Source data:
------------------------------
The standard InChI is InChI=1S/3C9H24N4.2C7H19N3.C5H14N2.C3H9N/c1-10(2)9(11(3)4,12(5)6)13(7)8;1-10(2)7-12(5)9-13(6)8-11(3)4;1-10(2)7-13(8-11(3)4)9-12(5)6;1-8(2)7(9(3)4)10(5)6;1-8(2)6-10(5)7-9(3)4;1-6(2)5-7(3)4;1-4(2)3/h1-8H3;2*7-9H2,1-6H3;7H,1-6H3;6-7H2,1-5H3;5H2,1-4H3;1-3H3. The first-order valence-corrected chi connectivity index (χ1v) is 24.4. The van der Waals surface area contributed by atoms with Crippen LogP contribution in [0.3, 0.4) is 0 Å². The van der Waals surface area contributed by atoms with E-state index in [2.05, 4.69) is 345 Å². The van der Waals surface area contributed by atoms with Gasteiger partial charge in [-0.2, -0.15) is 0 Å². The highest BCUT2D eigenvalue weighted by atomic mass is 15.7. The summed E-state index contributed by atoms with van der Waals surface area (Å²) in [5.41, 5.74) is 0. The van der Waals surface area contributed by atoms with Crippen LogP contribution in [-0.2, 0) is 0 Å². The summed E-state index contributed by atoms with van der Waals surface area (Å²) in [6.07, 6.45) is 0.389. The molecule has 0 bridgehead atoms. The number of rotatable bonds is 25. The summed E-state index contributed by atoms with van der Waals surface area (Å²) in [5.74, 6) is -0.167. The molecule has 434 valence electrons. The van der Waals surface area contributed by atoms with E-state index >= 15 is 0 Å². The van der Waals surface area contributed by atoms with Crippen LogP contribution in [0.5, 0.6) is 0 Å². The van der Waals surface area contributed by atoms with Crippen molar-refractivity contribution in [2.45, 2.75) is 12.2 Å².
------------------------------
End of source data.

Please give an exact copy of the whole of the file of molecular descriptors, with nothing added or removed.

The standard InChI is InChI=1S/3C9H24N4.2C7H19N3.C5H14N2.C3H9N/c1-10(2)9(11(3)4,12(5)6)13(7)8;1-10(2)7-12(5)9-13(6)8-11(3)4;1-10(2)7-13(8-11(3)4)9-12(5)6;1-8(2)7(9(3)4)10(5)6;1-8(2)6-10(5)7-9(3)4;1-6(2)5-7(3)4;1-4(2)3/h1-8H3;2*7-9H2,1-6H3;7H,1-6H3;6-7H2,1-5H3;5H2,1-4H3;1-3H3. The first-order valence-corrected chi connectivity index (χ1v) is 24.4. The van der Waals surface area contributed by atoms with Crippen LogP contribution in [0.3, 0.4) is 0 Å². The van der Waals surface area contributed by atoms with E-state index in [2.05, 4.69) is 345 Å². The van der Waals surface area contributed by atoms with Gasteiger partial charge in [-0.2, -0.15) is 0 Å². The highest BCUT2D eigenvalue weighted by atomic mass is 15.7. The summed E-state index contributed by atoms with van der Waals surface area (Å²) in [5.41, 5.74) is 0. The van der Waals surface area contributed by atoms with Crippen LogP contribution in [-0.2, 0) is 0 Å². The summed E-state index contributed by atoms with van der Waals surface area (Å²) in [6.07, 6.45) is 0.389. The molecule has 0 bridgehead atoms. The number of rotatable bonds is 25. The summed E-state index contributed by atoms with van der Waals surface area (Å²) in [5.74, 6) is -0.167. The molecule has 434 valence electrons. The van der Waals surface area contributed by atoms with E-state index >= 15 is 0 Å². The van der Waals surface area contributed by atoms with Crippen LogP contribution in [0.5, 0.6) is 0 Å². The van der Waals surface area contributed by atoms with Crippen molar-refractivity contribution in [2.45, 2.75) is 12.2 Å².